Like your skin, your eyes are vulnerable to harmful UV rays. Wearing tinted sunglasses with UV protection is essential during sunny days.
Plastic photochromic lenses contain carbon-based compounds with scary-sounding chemical names. When exposed to UV light, these molecules change shape, becoming darker as they absorb more visible light.
Ultraviolet (UV) Rays
Many people know the sun’s UV rays harm your skin, but fewer realize that long-term exposure can damage eyes and vision. UV rays are invisible electromagnetic radiation that appears on the electromagnetic spectrum between visible light and X-rays. They are split into three categories: UVA, UVB, and UVC.
UV rays radiate from the sun and can be reflected from water, snow, sand, and other bright surfaces. They are most dangerous when the sun is at its peak, typically from 10 a.m. to 2 p.m.
Many eye conditions are associated with excessive UV exposure, including photokeratitis and photo conjunctivitis. While these conditions are usually temporary, they can be painful. Repeated exposure to UV rays increases your risk of developing macular degeneration, leading to permanent central vision loss. It also can cause cataracts, a clouding of the lens that reduces vision and can lead to blindness.
Many people are concerned about the effect of blue light from backlit digital screens on their eyes. This light has a shorter wavelength than other colors in the visible spectrum, and it can cause eye strain due to its ability to scatter within the cornea and lens. This scattered light makes it challenging to focus and can result in glare on the screen.
Fortunately, the structures in our eyes that protect us from UV rays also effectively block blue light from reaching the retina in the back of our eyes. Our retinal specialists are frequently asked if this light increases our risk of age-related macular degeneration and other forms of blindness.
Our retinal specialists recommend yellow-tinted filters available for most electronic devices to decrease the blue light they emit. Computer glasses with yellow-tinted lenses and anti-reflective lens coatings can also help reduce eye strain by blocking blue light and increasing the contrast.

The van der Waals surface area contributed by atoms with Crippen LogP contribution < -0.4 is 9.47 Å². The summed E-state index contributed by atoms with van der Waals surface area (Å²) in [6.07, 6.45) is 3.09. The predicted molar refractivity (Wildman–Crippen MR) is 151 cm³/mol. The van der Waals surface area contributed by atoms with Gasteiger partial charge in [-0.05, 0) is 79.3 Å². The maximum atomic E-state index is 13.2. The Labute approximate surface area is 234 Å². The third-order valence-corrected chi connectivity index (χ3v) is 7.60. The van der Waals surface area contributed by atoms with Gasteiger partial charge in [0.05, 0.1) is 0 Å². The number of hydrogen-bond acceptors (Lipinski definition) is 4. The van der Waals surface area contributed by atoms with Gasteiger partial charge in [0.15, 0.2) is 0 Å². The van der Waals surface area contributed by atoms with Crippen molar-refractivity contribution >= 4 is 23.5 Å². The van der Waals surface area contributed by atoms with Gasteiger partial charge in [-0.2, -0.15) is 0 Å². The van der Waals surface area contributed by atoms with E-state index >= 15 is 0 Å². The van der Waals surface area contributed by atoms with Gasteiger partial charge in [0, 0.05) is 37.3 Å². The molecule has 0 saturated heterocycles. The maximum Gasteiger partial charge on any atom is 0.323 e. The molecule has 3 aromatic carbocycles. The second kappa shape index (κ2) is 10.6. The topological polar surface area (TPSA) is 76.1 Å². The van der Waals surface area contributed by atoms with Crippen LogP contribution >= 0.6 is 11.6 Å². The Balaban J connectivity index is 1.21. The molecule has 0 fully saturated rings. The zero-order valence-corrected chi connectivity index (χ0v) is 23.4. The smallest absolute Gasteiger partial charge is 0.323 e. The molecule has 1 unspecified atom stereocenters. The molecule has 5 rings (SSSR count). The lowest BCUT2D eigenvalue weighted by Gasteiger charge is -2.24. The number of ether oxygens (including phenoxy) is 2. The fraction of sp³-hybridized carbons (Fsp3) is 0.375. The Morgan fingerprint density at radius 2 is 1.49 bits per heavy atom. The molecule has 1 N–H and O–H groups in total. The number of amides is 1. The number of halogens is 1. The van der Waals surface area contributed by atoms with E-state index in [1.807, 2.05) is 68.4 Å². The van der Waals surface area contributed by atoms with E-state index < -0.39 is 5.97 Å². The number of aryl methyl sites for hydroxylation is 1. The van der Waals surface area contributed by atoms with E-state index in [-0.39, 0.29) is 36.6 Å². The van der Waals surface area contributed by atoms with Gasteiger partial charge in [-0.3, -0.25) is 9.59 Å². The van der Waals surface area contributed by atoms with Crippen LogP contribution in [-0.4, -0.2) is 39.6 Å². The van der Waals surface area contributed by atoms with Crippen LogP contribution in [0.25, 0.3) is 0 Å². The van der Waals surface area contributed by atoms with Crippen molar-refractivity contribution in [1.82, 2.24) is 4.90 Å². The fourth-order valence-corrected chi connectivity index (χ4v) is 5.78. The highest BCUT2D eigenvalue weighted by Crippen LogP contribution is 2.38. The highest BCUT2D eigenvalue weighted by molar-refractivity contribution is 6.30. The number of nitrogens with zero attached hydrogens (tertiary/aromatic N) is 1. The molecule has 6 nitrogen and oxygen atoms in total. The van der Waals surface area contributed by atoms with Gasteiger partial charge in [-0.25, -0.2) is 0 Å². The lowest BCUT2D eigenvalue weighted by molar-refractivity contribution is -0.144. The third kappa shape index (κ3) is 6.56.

Infrared (IR) Rays
Like visible light, IR travels across the electromagnetic spectrum but has longer wavelengths and lower energy. The human skin can detect it as heat, but only certain organisms—such as mosquitoes, vampire bats, and some snake and bed bug species—can see it.
When exposed to IR, the eye can suffer damage similar to UV exposure. This is because the IR energy passes through the cornea and lens, raising their internal temperature. This thermal effect can damage the lens, leading to cataracts.
To protect against this, many safety glasses like dream lens Halifax will help your eyes or goggles adorned with orange or green tints block out harmful IR. Alternatively, full-face shields can be worn to provide complete protection against IR rays. In addition, some workers may use IR-absorbing coatings or lenses on their work helmets.
Workplace hazards can cause eye injury if the protective gear is not worn correctly or maintained. This includes splashes, sprays, or vapors of chemicals that could be harmful to your eyes, especially when they come in contact with a hard surface like the cornea. Ensure your employees know that goggles should be used under a face shield to protect their eyes from chemicals.
Virtually every activity creates dust particles that could be hazardous to your eyes. Yardwork, woodworking, and construction are just a few everyday situations that create eye-hazardous dust particles.
The irritation can last days when these foreign particles are caught in the eye. Attempting to rub them out can scratch the cornea, leading to permanent damage requiring medical attention. That’s why it’s essential to use anti-fog protective lenses – otherwise, those annoying dust particles can keep coming back into the eye. This is also why protective lenses must be replaced when pitted, scratched, or damaged.